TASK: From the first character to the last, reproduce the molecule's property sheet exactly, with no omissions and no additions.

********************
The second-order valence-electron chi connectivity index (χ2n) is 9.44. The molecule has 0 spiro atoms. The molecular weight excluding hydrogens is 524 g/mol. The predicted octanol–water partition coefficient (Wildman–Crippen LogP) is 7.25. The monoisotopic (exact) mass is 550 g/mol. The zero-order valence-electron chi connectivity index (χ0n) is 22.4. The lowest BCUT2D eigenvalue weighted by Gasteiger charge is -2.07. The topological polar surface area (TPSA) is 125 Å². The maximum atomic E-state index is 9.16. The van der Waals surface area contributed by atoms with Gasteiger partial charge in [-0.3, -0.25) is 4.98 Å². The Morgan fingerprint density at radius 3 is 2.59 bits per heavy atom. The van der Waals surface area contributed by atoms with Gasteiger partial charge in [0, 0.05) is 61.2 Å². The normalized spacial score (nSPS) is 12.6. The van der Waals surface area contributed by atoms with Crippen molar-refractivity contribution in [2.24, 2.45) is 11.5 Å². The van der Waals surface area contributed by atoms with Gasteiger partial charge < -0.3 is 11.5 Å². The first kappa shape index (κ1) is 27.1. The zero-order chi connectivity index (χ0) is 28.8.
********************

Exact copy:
The second-order valence-electron chi connectivity index (χ2n) is 9.44. The molecule has 0 spiro atoms. The molecular weight excluding hydrogens is 524 g/mol. The predicted octanol–water partition coefficient (Wildman–Crippen LogP) is 7.25. The monoisotopic (exact) mass is 550 g/mol. The zero-order valence-electron chi connectivity index (χ0n) is 22.4. The lowest BCUT2D eigenvalue weighted by Gasteiger charge is -2.07. The topological polar surface area (TPSA) is 125 Å². The maximum atomic E-state index is 9.16. The van der Waals surface area contributed by atoms with Gasteiger partial charge in [-0.3, -0.25) is 4.98 Å². The Morgan fingerprint density at radius 3 is 2.59 bits per heavy atom. The van der Waals surface area contributed by atoms with Gasteiger partial charge in [0, 0.05) is 61.2 Å². The normalized spacial score (nSPS) is 12.6. The van der Waals surface area contributed by atoms with Crippen molar-refractivity contribution in [2.24, 2.45) is 11.5 Å². The van der Waals surface area contributed by atoms with Gasteiger partial charge < -0.3 is 11.5 Å². The first kappa shape index (κ1) is 27.1. The zero-order chi connectivity index (χ0) is 28.8.